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« Reply #17 on: March 08, 2007, 05:51:03 PM »

Stan, i too have been avoiding Sears for some time. But i did recently find myself in there looking at a small air compressor. The salesman told me for 15.00 i could get a instant replacement guarantee for 2 years, that i could use any where in the country. I did buy that compressor because of that,, just seemed to good to pass up. But yours is a funny story!!!
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« Reply #18 on: March 08, 2007, 07:01:42 PM »

Hi JohnZ
I have a 2500 PSI that has the regulator mentioned by Richard. This gives you more versatility to do more projects with the washer. I would suggest staying with either a Honda, Briggs and Straton or Kohler engine for parts/service availability. In the last several years companies have been coming out with washers with engines that they manufacture. That makes the manufacture the only source of parts and worse, may leave with no one willing to service the unit. If the only job you plan to do is wash the bus, the 1500 PSI electrics may be all you need. Finally, like one poster above, I went to a large pawn shop and purchased my washer with an 8 hp Honda engine, variable pressure, variable nozzle for $200. HTH

Rob
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« Reply #19 on: March 08, 2007, 08:47:24 PM »

Robin industrial engines by Subaru are also very good, and they claim to be as good as or better than Honda. I have one, and have had no complaints yet.

 I pressure wash anything that doesnít move and I could not live without mine. I started off with a small 5hp, 3gpm, 2000psi. It lasted for several years before the pump went out. I now use an industrial 13hp, 4gpm, 3500psi machine and could never go back. In all fairness I live on a very long mud/dirt road so I really need the extra cleaning power. Pressure washers can take the paint off, but only if you want it to. Try to find one with a ceramic pump, they are the best. A pressure washer is one of those items that you truly get what you pay for. To compare washers with different gpm or psi you use cleaning units; take the gpm x psi = cleaning units. For example my first one had 6000 cleaning units, my second has 14,000. So if you are looking at one manufacture that is selling a machine that has 3gpm and 2000psi, and another that has 2gpm and 3000psi they both have the same cleaning units so neither one theoretically cleans better than the other. But, in my real world experience, I like the higher gpm machines. The reason is that itís one thing to dislodge the dirt; itís another to rinse it away. Think about washing off the driveway or the siding on a shed, the higher volume of water really helps rinse the dirt away.

Some important tips to get the most life out of your pump. Without going into all of the details there are a few things to keep in mind:

1.   Heat will damage a pump. Under normal operating conditions your pump will not overheat, but if you let it sit there and run without pulling the trigger for long periods of time it will get very hot.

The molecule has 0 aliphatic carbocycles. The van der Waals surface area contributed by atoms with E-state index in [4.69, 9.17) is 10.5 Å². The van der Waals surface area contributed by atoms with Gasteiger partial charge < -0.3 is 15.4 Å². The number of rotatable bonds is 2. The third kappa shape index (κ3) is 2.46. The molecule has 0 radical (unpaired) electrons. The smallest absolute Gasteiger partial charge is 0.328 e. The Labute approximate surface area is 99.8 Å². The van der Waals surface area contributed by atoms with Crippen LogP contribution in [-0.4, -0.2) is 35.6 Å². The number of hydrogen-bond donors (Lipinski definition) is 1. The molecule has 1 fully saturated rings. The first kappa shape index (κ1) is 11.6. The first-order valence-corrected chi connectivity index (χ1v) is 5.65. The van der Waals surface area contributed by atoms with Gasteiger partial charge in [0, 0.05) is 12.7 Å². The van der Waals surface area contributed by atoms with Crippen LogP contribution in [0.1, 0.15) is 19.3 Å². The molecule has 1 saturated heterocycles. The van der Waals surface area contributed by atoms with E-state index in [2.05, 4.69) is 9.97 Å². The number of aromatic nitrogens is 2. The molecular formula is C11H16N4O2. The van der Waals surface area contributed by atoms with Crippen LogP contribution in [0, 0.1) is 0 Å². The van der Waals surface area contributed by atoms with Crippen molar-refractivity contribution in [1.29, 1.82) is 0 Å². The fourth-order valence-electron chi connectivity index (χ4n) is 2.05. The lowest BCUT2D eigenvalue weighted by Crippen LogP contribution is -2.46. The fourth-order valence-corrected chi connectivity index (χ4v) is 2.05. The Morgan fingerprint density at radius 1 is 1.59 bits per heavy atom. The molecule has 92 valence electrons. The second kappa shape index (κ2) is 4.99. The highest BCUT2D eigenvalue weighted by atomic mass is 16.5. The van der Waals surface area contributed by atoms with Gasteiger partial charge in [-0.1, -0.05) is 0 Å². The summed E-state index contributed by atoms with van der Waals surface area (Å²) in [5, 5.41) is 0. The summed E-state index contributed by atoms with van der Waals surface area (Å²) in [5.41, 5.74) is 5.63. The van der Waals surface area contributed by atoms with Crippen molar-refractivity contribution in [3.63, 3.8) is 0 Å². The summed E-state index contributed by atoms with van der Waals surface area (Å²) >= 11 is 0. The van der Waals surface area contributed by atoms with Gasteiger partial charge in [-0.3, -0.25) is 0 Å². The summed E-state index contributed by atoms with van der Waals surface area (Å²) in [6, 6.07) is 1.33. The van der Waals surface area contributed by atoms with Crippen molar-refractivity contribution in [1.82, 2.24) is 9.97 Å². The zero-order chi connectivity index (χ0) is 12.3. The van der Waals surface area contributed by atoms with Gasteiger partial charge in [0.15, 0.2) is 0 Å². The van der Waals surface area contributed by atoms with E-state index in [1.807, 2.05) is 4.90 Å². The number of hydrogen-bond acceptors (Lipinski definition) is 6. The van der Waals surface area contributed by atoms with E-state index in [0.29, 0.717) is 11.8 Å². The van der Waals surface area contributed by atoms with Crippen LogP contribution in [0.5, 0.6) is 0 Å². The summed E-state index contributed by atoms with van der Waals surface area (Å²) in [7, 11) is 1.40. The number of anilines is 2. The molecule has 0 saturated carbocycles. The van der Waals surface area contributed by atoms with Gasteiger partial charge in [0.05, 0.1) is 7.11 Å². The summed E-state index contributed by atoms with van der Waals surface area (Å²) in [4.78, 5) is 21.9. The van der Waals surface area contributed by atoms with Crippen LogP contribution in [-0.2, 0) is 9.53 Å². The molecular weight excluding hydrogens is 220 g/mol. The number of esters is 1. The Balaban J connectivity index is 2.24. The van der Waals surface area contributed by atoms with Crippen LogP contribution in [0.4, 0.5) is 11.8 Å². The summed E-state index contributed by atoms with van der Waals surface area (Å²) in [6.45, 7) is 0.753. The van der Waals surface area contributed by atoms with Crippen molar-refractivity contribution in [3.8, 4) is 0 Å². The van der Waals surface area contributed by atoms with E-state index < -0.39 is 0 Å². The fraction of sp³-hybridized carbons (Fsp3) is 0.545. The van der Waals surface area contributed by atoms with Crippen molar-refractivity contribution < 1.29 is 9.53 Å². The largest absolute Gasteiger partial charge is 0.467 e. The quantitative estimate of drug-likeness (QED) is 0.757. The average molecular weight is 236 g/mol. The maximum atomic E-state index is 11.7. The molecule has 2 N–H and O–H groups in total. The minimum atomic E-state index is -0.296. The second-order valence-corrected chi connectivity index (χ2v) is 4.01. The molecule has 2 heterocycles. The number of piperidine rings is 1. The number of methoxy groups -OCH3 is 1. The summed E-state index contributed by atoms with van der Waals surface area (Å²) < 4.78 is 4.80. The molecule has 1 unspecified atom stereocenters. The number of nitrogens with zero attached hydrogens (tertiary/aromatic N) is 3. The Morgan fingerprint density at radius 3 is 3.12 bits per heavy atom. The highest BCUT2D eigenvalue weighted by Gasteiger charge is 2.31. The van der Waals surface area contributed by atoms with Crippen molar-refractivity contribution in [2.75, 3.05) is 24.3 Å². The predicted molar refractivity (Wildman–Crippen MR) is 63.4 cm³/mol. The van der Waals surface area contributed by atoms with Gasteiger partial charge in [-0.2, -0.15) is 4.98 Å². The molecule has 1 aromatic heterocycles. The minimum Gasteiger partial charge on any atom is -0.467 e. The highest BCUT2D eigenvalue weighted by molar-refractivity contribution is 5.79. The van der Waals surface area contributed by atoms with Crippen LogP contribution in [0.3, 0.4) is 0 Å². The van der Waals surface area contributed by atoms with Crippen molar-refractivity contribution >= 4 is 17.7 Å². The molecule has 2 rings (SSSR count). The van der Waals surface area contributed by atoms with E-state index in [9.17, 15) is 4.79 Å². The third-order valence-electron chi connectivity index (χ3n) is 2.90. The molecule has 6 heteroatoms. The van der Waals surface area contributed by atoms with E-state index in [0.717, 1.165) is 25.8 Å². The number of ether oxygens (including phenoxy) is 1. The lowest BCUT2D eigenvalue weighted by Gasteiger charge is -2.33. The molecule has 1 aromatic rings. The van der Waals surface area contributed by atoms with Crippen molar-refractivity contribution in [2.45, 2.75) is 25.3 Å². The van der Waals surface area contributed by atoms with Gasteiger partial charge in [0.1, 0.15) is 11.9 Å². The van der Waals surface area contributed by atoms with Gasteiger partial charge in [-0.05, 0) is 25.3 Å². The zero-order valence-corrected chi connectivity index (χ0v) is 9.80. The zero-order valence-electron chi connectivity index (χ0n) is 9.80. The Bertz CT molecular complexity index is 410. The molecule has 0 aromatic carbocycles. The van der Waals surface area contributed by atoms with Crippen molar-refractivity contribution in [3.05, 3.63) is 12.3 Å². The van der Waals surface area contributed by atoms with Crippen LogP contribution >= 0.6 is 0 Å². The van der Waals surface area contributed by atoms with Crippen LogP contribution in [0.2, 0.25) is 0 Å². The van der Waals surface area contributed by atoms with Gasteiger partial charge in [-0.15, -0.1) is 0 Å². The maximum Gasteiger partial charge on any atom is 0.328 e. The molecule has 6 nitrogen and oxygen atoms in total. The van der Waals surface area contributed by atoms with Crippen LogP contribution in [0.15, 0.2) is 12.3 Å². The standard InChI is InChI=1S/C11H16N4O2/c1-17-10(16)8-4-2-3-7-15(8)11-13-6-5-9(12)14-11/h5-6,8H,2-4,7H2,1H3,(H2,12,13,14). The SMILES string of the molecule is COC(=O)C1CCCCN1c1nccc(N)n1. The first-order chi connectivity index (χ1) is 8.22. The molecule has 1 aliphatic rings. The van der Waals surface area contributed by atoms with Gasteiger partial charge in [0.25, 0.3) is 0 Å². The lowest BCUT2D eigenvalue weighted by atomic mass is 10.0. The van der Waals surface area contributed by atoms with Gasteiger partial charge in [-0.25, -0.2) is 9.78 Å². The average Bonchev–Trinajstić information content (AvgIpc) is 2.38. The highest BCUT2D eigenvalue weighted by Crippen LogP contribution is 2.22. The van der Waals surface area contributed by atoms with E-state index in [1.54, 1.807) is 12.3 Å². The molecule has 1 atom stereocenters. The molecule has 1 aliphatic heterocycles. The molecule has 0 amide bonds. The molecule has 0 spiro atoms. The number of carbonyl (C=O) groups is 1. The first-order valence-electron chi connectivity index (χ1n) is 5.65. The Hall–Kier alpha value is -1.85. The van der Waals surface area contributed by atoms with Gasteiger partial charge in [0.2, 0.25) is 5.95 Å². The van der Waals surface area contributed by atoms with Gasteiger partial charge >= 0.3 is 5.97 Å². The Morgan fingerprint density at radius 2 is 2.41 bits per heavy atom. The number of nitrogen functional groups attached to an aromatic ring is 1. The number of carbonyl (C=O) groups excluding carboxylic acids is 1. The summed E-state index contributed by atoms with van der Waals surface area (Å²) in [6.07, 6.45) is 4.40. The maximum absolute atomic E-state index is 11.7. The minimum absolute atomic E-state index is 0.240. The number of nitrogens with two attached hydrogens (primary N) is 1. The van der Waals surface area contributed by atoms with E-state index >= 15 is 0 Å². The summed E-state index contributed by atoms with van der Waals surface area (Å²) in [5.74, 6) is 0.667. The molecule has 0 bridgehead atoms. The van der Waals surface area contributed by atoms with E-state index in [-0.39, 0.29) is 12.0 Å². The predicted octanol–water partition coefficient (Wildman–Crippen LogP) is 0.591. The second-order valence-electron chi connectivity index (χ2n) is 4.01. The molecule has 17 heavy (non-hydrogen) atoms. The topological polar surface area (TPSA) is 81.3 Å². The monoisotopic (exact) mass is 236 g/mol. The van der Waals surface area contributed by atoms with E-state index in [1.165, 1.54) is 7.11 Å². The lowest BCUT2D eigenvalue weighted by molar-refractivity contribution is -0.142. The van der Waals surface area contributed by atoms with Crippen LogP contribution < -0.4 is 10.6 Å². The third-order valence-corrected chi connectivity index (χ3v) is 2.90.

2.   Bleed the air out of your supply hose, do not let the pump ďsuckĒ the water, and do not run it dry. ďPump starvation of liquid is probably the leading cause of premature pump failure. Inlet line restrictions does not allow adequate water to enter pump resulting in cavitation. Cavitation is when air mixes with water causing small explosions to occur when pressurized which will tear away at packing or piston surface.Ē (From the AR site, see link below) I think this is what destroyed my first pressure washer. I didnít know any better and would pump all of the air out of the supply hose with the pump. The pumps valves disintegrated and since it was a cheap disposable pump it was not economically repairable.

I found my pressure washer on Ebay; it was half the cost of an equivalent machine locally.

Link that I referenced above:

http://www.arnorthamerica.com/thepressurewasher.html

Laryn

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« Reply #20 on: March 08, 2007, 09:50:35 PM »

For a guy like myself that lives in my bus I would opt for the most compact electric model I could find. Since it would be primarily used to clean the bus and bike I wouldn't need a commercial grade tool. I look at all of my tool and equipment purchases as there intended use by me. If it's being used every day or to make my living I buy the best I can afford. If it is occasional use stuff just because I want it I buy the least expensive thing I can find that will do the intended job for a reasonable amount of time then that leaves me with extra money to spend on the things I want that are the best I can afford.

Just my 2 pennies
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« Reply #21 on: March 08, 2007, 10:59:06 PM »


WOW!!! Russ must be superman, 14 pools a day!!!???



Actually, 25 pools/day, Mon - Thur, with Fri/Sat for repairs, filter cleanings, etc.  Over the last six years have condensed the route down to where I can average 4 -5 pools/hr.  When you've got automatic equipment in all of them, and you've weeded out the trashy ones with heavy debris loads, the time involved per pool drops considerably. 

No summer vacations tho. . .  Sad


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« Reply #22 on: March 09, 2007, 04:10:23 AM »

Stan:  Pretty funny about the "washer" and her not knowing which was high-pressure.  You gotta love the BIG box stores -- they hire the cream of the crop.

Russ:  My Dad was a pool man for many years.  We MUST be thinking of different types of pools as there's NO way we could have done 14 to 25 pools her day (not even close).  Do you fish?

John Z:  I did have an electric lower psi pressure washer.  It just didn't cut it (so to speak).  Too many limitations.  When it died, which wasn't too long, I bought a 3500 psi gas model (Honda engine) and it works great.  I have a couple wands, and can change the pressure coming out.  Only one disadvantage that I've experienced, it works so well that friends often request to borrow it.

Jerry H.

ps:  be careful with pressure as it can lift paint and damage radiators.